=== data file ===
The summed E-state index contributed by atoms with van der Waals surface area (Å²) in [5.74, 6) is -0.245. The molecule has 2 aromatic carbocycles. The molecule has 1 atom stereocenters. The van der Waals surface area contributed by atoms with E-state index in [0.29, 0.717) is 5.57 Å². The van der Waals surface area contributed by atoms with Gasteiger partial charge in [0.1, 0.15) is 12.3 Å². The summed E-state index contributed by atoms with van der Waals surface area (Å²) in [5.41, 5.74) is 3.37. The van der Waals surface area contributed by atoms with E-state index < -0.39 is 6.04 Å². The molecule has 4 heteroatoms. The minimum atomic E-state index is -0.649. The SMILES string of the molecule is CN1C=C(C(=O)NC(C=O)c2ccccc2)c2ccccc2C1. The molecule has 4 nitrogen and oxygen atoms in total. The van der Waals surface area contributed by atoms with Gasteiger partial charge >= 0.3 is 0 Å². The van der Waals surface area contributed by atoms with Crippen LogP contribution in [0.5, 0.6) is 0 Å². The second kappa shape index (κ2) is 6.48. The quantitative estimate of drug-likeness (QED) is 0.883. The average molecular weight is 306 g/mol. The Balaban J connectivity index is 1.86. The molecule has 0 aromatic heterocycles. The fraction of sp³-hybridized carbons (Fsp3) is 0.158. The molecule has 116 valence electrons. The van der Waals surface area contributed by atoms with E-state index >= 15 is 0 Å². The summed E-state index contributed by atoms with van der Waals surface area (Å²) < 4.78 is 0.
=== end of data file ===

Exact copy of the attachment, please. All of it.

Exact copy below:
The summed E-state index contributed by atoms with van der Waals surface area (Å²) in [5.74, 6) is -0.245. The molecule has 2 aromatic carbocycles. The molecule has 1 atom stereocenters. The van der Waals surface area contributed by atoms with E-state index in [0.29, 0.717) is 5.57 Å². The van der Waals surface area contributed by atoms with Gasteiger partial charge in [0.1, 0.15) is 12.3 Å². The summed E-state index contributed by atoms with van der Waals surface area (Å²) in [5.41, 5.74) is 3.37. The van der Waals surface area contributed by atoms with E-state index < -0.39 is 6.04 Å². The molecule has 4 heteroatoms. The minimum atomic E-state index is -0.649. The SMILES string of the molecule is CN1C=C(C(=O)NC(C=O)c2ccccc2)c2ccccc2C1. The molecule has 4 nitrogen and oxygen atoms in total. The van der Waals surface area contributed by atoms with Gasteiger partial charge >= 0.3 is 0 Å². The van der Waals surface area contributed by atoms with Crippen LogP contribution in [0.5, 0.6) is 0 Å². The second kappa shape index (κ2) is 6.48. The quantitative estimate of drug-likeness (QED) is 0.883. The average molecular weight is 306 g/mol. The Balaban J connectivity index is 1.86. The molecule has 0 aromatic heterocycles. The fraction of sp³-hybridized carbons (Fsp3) is 0.158. The molecule has 116 valence electrons. The van der Waals surface area contributed by atoms with E-state index >= 15 is 0 Å². The summed E-state index contributed by atoms with van der Waals surface area (Å²) < 4.78 is 0.